Ray Ozzie, the visionary behind Lotus notes and the departing Chief Software Architect at Microsoft posted an open memo this week. I highly recommend reading the whole thing. There are two quotes that I found of particular interest and I will dedicate a post to each one separately to keep things focused.
In this first section he reflects on the past 5-years of disruption that has remade much of the world we live in and some of the challenges he sees coming.
…in the past five years so much has happened that we’ve grown already to take many of these changes for granted: Ubiquitous internet access over wired, WiFi and 3G/4G networks; many now even take for granted that LTE and ‘whitespace’ will be broadly delivered.
We’ve seen our boxy devices based on ‘system boards’ morph into sleek elegantly-designed devices based on transformational ‘systems on a chip’. We’ve seen bulky CRT monitors replaced by impossibly thin touch screens.
We’ve seen business processes and entire organizations transformed by the zero-friction nature of the internet; the walls between producer and consumer having now vanished. Substantial business ecosystems have collapsed as many classic aggregation & distribution mechanisms no longer make sense.Organizations worldwide, in every industry, are now stepping back and re-thinking the basics; questioning their most fundamental structural tenets. Doing so is necessary for their long-term growth and survival.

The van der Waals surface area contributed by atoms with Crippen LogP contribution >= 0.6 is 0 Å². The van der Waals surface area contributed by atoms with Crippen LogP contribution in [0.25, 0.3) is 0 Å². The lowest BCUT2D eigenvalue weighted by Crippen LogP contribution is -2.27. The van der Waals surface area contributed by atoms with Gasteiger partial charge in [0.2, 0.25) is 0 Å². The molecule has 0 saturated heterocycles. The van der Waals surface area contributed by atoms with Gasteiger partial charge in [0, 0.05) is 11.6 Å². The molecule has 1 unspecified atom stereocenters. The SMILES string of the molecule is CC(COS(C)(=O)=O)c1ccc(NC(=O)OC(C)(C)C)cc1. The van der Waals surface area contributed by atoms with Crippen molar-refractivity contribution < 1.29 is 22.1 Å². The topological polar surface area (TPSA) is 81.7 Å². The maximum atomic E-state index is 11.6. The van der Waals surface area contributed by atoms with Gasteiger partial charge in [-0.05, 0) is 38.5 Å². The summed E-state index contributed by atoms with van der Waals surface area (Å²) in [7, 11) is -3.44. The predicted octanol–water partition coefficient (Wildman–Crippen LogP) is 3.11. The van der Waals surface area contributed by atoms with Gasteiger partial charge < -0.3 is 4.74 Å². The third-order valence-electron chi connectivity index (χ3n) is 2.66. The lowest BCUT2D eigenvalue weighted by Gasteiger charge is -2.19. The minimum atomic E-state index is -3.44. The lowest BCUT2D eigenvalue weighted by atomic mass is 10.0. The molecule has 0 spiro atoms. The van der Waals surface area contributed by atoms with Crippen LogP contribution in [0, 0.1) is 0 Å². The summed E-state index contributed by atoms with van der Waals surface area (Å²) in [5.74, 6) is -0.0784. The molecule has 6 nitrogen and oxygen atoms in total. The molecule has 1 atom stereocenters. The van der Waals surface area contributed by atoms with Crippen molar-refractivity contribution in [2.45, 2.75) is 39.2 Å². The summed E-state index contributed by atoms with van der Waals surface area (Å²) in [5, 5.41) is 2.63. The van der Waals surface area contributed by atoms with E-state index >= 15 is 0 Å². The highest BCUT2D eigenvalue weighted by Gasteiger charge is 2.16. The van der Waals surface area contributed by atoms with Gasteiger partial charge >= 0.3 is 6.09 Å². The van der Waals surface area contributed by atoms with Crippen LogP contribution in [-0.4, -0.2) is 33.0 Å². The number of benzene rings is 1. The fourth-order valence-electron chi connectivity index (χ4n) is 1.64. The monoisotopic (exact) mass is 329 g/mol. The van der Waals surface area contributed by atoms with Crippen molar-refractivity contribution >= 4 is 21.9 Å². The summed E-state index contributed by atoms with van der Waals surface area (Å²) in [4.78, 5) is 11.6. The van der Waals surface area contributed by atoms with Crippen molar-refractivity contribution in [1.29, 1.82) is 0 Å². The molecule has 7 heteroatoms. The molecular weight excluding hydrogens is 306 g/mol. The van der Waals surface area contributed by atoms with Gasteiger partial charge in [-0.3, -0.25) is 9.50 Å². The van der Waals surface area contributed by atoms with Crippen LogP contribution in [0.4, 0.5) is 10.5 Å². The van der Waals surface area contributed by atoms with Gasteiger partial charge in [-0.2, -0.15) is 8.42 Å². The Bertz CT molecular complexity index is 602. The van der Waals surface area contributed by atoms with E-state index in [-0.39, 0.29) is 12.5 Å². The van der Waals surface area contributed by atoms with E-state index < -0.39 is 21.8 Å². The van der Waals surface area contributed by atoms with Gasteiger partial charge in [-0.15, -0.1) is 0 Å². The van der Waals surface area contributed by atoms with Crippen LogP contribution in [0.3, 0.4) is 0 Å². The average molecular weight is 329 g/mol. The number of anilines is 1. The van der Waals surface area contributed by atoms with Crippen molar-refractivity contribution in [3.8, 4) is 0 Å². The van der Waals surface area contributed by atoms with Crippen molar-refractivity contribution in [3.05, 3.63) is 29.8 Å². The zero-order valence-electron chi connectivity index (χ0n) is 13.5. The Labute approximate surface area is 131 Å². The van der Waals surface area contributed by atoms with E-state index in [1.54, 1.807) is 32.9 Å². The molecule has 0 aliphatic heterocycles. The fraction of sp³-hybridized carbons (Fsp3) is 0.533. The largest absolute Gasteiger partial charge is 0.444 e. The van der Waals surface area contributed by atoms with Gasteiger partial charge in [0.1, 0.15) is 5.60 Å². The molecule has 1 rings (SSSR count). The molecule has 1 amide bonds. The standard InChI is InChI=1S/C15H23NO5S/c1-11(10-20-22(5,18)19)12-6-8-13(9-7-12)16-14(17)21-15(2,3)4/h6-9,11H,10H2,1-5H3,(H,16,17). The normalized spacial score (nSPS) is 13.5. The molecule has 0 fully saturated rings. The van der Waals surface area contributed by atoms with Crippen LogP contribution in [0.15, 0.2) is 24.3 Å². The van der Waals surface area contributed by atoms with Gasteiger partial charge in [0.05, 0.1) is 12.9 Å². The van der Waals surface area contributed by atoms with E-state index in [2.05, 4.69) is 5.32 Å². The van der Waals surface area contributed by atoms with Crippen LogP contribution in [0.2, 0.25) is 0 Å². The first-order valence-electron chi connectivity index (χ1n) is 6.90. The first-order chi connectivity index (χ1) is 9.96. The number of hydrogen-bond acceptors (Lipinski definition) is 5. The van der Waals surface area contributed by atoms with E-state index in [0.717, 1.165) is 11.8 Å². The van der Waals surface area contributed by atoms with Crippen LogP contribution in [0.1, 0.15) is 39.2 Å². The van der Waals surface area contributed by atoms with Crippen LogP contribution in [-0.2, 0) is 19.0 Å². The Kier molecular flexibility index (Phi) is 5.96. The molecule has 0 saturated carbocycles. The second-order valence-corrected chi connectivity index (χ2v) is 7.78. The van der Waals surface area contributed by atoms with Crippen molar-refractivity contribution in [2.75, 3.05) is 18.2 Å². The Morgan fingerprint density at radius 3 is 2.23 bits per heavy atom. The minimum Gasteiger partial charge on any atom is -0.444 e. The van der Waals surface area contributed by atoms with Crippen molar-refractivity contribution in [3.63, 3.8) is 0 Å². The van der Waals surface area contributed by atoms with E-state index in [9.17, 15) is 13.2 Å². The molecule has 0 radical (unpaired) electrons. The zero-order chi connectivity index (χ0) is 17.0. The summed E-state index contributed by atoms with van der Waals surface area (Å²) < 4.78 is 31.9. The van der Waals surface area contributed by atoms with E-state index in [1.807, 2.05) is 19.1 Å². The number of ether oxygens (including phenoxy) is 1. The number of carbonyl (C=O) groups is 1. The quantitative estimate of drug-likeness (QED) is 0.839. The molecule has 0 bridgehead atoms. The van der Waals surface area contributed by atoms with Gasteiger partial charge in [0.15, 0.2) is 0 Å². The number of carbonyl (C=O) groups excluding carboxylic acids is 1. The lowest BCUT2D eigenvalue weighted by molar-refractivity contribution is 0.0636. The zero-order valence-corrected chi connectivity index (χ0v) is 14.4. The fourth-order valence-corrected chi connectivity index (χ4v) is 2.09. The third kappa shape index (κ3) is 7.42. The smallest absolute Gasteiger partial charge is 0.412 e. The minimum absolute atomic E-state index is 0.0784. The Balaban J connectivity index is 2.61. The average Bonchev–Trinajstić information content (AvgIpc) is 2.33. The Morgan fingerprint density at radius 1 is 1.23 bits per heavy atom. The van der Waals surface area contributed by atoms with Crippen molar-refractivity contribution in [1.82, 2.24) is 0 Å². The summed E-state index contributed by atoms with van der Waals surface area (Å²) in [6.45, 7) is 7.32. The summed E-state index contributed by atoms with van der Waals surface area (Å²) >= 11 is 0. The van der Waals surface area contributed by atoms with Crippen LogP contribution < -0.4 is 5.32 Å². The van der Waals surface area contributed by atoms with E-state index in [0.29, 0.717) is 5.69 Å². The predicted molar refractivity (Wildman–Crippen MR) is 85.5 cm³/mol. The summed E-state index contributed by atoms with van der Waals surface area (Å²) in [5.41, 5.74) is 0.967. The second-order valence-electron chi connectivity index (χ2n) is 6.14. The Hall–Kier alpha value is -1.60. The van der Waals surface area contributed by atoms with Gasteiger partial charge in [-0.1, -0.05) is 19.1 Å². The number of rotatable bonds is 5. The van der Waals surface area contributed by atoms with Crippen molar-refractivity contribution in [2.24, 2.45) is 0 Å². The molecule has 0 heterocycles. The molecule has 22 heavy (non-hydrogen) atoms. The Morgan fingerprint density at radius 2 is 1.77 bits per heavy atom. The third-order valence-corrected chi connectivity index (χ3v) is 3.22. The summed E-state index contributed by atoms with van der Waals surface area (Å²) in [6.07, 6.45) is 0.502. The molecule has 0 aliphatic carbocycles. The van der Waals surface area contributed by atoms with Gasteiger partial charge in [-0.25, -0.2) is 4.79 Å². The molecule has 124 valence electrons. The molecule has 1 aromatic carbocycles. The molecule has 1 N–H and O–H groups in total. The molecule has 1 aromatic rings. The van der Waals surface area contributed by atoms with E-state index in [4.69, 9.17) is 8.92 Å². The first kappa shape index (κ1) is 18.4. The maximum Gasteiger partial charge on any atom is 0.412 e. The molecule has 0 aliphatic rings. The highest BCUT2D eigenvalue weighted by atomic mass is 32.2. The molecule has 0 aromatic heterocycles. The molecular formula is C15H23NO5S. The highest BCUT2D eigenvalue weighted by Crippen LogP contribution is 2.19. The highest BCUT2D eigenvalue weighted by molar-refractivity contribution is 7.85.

As end-consumers of these changes it is easy to remain inconsiderate of how transformational these developments are. However in business, emerging technologies and the customer expectations that they have created represent tectonic shifts in how business must respond and reorganize.
And as the pace of connectivity and access points (mobile, tablets, connected devices) increase so will the rate of change. In this environment the only ones who will thrive are those capable of rapid, continuous adaptation at an organizational level. This is not a strategy – but a cultural trait. The adaptive organization is one with a workforce capable of (1) surfacing leadership from all levels of as inputs to decision-making, (2) amplifying weak signals from the points at which the organization meets the outside world (sales, customer service and even further beyond into customer led innovation etc.). (3) matching the pace of information flow inside the organization with what is occurring outside and (4) developing rapid feedback mechanisms with which to assess the impact of (5) making a distributed set of bets. In this way, optimization of small strategies will often win over the “big bet.”